The class was amazing to watch. On the board were both the learning objectives and the outline of activities for the period. During my visit the class finished a unit on world religions. The objective, as written on the board, was,” I can describe cultural practices and characteristics of Christianity, Judaism, Islam, Hinduism and Buddhism.” The students first did a self-assessment activity. Then they moved on to some review work to help them prepare for a test the following day.

The review was filled with graphics and links to information that kept the students engaged. Instead of writing down factual information to answer questions, students were expected to look for visual clues to distinguish which religion was being represented by a picture. Students were also expected to be able to give reasons or evidence for their answers. Embedded in this review were skills that extended beyond the content knowledge. For example, students downloaded and saved information to an app so that they would be able to access information from home even without Internet access. They were able to flip between visuals and questions which will be a needed test taking skill once all state assessments go online. They were taught study skills such as highlighting answers they were unsure of so they would know which information to review for the test. They were taught self-sufficiency by being directed to use online resources for checking how to spell or define words instead of just expecting the teacher to give them the information.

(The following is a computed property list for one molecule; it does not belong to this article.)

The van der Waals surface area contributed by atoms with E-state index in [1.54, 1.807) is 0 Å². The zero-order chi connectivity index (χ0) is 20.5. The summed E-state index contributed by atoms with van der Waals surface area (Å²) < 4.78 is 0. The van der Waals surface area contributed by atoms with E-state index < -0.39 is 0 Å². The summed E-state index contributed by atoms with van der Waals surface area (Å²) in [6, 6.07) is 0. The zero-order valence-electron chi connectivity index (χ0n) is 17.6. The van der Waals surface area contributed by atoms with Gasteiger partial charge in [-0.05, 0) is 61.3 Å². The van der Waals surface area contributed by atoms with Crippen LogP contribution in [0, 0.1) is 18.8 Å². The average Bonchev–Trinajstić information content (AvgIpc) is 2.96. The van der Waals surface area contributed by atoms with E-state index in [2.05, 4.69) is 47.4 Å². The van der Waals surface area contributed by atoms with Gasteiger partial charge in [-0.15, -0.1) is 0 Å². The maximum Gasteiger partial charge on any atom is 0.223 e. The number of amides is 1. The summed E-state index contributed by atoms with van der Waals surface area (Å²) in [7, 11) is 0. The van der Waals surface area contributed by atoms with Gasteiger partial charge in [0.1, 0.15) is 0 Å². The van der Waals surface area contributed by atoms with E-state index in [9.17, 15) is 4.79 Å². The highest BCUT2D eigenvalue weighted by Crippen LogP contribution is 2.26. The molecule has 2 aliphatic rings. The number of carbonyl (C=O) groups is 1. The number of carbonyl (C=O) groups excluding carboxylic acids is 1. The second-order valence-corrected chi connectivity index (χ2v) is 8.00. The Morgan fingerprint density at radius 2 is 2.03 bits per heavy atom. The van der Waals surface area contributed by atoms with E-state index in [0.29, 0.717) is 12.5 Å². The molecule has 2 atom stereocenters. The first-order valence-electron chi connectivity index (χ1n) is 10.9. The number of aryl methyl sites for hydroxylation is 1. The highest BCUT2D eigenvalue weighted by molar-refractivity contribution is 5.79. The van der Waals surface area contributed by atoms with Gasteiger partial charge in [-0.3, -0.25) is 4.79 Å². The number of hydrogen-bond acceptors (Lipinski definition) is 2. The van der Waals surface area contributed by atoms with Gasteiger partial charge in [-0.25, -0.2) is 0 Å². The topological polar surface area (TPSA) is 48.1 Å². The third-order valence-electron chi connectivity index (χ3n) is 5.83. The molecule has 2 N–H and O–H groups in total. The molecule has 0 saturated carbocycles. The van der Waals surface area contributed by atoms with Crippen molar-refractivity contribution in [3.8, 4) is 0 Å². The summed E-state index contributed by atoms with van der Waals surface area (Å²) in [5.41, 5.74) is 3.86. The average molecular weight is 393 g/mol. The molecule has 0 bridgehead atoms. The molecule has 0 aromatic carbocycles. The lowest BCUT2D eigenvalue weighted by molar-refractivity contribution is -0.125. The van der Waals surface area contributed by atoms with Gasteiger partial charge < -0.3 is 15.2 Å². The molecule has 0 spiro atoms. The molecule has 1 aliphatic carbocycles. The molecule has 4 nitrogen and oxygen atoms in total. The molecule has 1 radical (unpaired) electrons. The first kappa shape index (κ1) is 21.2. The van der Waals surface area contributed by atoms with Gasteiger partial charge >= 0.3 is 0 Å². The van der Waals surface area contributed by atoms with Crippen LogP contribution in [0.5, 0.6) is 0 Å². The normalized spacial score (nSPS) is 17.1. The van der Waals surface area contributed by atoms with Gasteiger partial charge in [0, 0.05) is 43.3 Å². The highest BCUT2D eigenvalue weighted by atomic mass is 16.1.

What was really cool though was when two students showed Ms. Popa a review test that they had designed and developed on their own. Just for fun. Without being assigned to do it. Their test was designed much like a game with hyperlinks connected to each multiple choice answer to indicate if the answers were right or wrong. The computer skills involved in doing this were not ones that Ms. Popa had taught, but she quickly gave the responsibility to those two students to teach the rest of the class how to create such a fun self-assessment.

While the students were doing their review, Ms. Popa quickly reviewed the scores on the self-assessment. Since the online quiz site she uses grades the assessment, she is able to quickly compare this day’s scores to their scores earlier in the week to see how prepared the students are for the test. All but one student had improved from earlier tests, demonstrating that the students had gained knowledge throughout the course of the week and were ready for the final test. Ms. Popa was then able to focus her attention on that one student to target his needs and give the extra support that was needed before the final test.